1. The night before you have your photos taken, we want you to look well rested. There is only so much photo shop can do, and we don’t want you to look half-asleep in all your photos. We also don’t want to deal with a grump either, which leads us to our next point…
  2. Have a positive attitude!
    1. On the day of your photos, we don’t want to feel awkward while you and mom are irritated with each other, giving the death eye to each other.
  3. Be Punctual!
    1. Being on time to your appointment is crucial! Prepare your clothes the day before, this way, you don’t have to rush to find your favorite shirt the moments before it’s time to leave, and you don’t have the disappoint of finding that it’s dirty. Plus, arriving early gives us time to plan the session a little better. We can decide what to where with which backdrops and so on.
  4. Be Yourself!
      1. These senior photos are meant to capture who you are in your final year of high school. Bring props that show what you’re into, like instruments, sports gear, and whatever else you want. One of my favorite examples of this is Milo. Milo got his typical senior photos done in a suit and tie here in the studio. While these two photos are nice, I like the photos where he’s doing what he loves. A few months ago, I took pictures of Milo and my friends while they played air soft. Kathy didn’t come along, as this wasn’t an official photo session, but I think the real reason is that she is a bit of a chicken! Anyway, these bottom two photos show much more of who he is than the top two. So don’t be afraid to show us what you enjoy. Kathy and I love trying new things and I promise that we will work with you in order to photograph what you want!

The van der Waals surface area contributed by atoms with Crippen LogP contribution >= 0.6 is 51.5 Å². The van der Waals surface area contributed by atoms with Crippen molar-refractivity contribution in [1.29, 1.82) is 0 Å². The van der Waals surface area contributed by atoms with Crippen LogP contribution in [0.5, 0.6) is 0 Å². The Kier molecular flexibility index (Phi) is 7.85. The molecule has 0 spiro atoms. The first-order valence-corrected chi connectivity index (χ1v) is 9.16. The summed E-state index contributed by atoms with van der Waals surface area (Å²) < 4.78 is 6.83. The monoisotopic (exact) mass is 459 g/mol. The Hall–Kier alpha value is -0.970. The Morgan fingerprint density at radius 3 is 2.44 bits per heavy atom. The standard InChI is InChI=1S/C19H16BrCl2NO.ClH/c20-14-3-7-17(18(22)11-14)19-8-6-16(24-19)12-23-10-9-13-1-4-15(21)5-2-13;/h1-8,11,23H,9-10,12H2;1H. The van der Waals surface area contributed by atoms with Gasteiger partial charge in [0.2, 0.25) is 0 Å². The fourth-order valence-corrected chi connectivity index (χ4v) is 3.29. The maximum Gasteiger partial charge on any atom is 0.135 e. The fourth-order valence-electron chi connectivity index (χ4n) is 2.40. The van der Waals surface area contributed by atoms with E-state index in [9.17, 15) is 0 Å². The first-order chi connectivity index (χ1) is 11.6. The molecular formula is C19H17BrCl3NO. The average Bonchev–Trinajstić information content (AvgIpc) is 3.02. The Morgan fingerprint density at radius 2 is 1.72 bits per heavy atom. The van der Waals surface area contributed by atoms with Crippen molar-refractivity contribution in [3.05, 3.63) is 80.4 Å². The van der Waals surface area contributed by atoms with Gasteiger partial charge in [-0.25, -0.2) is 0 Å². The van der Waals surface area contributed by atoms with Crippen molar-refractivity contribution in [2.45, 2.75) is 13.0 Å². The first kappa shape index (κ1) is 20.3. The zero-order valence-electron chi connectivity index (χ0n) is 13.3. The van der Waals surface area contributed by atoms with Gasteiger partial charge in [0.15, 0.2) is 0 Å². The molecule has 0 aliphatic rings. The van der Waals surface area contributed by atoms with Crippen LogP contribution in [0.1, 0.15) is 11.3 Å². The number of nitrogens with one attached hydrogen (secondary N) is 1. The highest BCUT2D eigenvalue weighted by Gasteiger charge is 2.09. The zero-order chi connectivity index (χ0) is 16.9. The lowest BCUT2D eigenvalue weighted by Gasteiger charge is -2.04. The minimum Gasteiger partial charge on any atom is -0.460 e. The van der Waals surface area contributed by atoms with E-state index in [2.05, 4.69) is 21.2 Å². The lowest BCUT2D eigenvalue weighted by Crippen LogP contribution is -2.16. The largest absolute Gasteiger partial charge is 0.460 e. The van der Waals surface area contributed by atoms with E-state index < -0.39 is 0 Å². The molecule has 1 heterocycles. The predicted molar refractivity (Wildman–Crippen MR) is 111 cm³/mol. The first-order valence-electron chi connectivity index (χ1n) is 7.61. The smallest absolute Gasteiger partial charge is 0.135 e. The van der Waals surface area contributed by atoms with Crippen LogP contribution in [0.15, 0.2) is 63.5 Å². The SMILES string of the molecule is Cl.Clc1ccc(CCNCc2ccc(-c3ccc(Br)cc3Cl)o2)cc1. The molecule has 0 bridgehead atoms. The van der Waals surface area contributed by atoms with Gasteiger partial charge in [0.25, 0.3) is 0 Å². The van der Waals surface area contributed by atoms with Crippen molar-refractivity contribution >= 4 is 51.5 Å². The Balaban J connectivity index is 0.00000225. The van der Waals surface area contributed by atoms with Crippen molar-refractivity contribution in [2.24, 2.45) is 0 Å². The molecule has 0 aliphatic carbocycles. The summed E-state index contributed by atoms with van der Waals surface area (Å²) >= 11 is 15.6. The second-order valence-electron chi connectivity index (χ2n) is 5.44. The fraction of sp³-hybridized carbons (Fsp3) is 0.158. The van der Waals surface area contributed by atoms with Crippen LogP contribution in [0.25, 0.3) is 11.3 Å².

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Need help deciding what to do for your senior pictures? Here are some helpful tips.

 

Clothing

There isn’t a limit to a number of clothing changes you can bring at Photography By K, so bring lots of options to choose from. While you may not end up wearing all of your outfit changes, it’s a good idea to bring extras to help us match your clothing to different backgrounds and surroundings.

Place all of your outfits together on hangers. Make sure that your items are ironed and ready to go. Change quickly, because less time changing means more time for pictures. The more pictures we get the better, because you will have more photo choices later.

Make sure that you are comfortable in your clothes and that they flatter you. You’ll like how you look in photos much more when you’re relaxed and comfortable. Don’t wear clothes that will make you self-conscious. For example, if you aren’t comfortable with bare arms, avoid wearing sleeveless, cap-sleeve, and tank top shits, as they make arms look fuller.

Bring a variety of colors and styles. Bring some casual and dressy clothes, as well as some in between. If you feel comfortable in dresses, bring some! They photograph well and will give you more photo choices to choose from.